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Bahraini forces clamp down on anti-regime protesters

Bahraini regime forces have once again attacked and clashed with a group of demonstrators demanding the release of the Persian Gulf kingdom’s prominent opposition leader Sheikh Ali Salman.

On Thursday, dozens of people took to the street in the village of Bilad al-Qadeem, on the outskirts of the capital, Manama, to call for the freedom of the 49-year-old secretary general of Bahrain’s main opposition bloc, the al-Wefaq National Islamic Society.

Scuffles broke out when police fired tear gas canisters and rubber-coated bullets to disperse the protesting crowd.

Similar rallies were also staged in several other towns and villages across Bahrain in solidarity with Sheikh Salman.

Salman was arrested on December 28, 2014, after Manama accused him of seeking regime change and collaborating with foreign powers.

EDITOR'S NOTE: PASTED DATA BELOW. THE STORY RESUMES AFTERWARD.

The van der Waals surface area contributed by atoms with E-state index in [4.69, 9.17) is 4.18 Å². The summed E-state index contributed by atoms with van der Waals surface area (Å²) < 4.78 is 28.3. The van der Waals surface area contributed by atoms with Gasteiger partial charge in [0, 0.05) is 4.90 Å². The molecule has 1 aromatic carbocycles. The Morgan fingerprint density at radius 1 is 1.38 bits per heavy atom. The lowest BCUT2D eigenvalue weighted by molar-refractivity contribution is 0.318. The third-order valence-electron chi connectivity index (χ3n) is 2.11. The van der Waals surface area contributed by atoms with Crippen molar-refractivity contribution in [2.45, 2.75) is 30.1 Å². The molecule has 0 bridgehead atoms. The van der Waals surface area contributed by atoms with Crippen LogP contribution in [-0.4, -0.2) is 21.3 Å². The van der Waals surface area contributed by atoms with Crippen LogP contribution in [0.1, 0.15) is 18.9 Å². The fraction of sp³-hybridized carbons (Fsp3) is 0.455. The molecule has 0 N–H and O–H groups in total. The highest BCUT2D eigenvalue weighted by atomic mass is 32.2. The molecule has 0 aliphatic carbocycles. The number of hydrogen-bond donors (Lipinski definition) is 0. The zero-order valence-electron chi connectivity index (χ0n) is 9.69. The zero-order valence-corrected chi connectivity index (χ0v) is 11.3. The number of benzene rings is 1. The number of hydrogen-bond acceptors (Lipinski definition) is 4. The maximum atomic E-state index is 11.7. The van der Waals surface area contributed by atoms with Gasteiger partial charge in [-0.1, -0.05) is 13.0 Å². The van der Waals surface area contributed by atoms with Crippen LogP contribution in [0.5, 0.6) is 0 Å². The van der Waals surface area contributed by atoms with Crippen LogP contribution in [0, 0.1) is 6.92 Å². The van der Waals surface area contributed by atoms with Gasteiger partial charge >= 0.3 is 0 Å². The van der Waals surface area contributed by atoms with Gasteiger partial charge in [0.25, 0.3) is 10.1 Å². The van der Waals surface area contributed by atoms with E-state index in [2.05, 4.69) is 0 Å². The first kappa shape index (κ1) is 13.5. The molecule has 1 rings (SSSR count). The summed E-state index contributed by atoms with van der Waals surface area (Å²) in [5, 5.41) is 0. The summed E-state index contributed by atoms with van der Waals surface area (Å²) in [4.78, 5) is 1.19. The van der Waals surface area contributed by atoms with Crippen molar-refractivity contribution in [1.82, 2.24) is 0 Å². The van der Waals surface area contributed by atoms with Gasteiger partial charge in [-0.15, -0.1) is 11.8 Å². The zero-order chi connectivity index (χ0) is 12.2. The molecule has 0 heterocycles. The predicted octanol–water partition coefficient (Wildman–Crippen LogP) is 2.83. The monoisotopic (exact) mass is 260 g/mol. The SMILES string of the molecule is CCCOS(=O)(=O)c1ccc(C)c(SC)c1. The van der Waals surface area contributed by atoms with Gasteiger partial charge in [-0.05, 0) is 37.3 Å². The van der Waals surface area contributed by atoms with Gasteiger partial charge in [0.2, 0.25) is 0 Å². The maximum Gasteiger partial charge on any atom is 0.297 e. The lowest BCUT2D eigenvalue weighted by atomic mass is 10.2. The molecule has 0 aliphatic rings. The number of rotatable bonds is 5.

The arrest has triggered massive condemnation inside and outside the monarchy, with leaders, governments and international organizations across the world calling for his immediate release.

On January 31, Bahrain’s Interior Ministry issued a statement saying that 72 people were stripped of their citizenship because they failed “in their allegiance duties towards the kingdom” and “harmed its interests.”

Bahraini courts have sentenced more than 200 activists to long-term prison sentences on charges of involvement in terrorist activities and acting against national security. At least 70 activists have received life imprisonment since the uprising began in 2011.

A recent report by Human Rights Watch said Bahraini courts have become more active in sustaining repression in the country.


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